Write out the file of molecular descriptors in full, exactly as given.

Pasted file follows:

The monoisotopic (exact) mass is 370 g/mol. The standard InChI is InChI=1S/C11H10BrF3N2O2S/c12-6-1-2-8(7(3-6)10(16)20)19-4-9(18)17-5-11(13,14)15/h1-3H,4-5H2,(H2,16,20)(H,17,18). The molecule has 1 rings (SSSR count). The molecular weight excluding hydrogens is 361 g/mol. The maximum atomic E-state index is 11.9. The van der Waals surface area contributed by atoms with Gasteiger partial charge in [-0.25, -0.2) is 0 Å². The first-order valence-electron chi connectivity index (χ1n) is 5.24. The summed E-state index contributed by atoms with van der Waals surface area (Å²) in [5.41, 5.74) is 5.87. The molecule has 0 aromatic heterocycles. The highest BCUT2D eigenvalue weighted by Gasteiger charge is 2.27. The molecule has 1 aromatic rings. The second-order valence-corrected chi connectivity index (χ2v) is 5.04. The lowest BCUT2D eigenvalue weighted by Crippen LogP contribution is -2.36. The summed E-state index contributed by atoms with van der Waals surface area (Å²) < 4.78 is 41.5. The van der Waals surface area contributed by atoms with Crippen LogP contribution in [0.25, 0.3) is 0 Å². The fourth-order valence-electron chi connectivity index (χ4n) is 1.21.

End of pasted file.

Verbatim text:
The monoisotopic (exact) mass is 370 g/mol. The standard InChI is InChI=1S/C11H10BrF3N2O2S/c12-6-1-2-8(7(3-6)10(16)20)19-4-9(18)17-5-11(13,14)15/h1-3H,4-5H2,(H2,16,20)(H,17,18). The molecule has 1 rings (SSSR count). The molecular weight excluding hydrogens is 361 g/mol. The maximum atomic E-state index is 11.9. The van der Waals surface area contributed by atoms with Gasteiger partial charge in [-0.25, -0.2) is 0 Å². The first-order valence-electron chi connectivity index (χ1n) is 5.24. The summed E-state index contributed by atoms with van der Waals surface area (Å²) in [5.41, 5.74) is 5.87. The molecule has 0 aromatic heterocycles. The highest BCUT2D eigenvalue weighted by Gasteiger charge is 2.27. The molecule has 1 aromatic rings. The second-order valence-corrected chi connectivity index (χ2v) is 5.04. The lowest BCUT2D eigenvalue weighted by Crippen LogP contribution is -2.36. The summed E-state index contributed by atoms with van der Waals surface area (Å²) < 4.78 is 41.5. The van der Waals surface area contributed by atoms with Crippen LogP contribution in [0.25, 0.3) is 0 Å². The fourth-order valence-electron chi connectivity index (χ4n) is 1.21.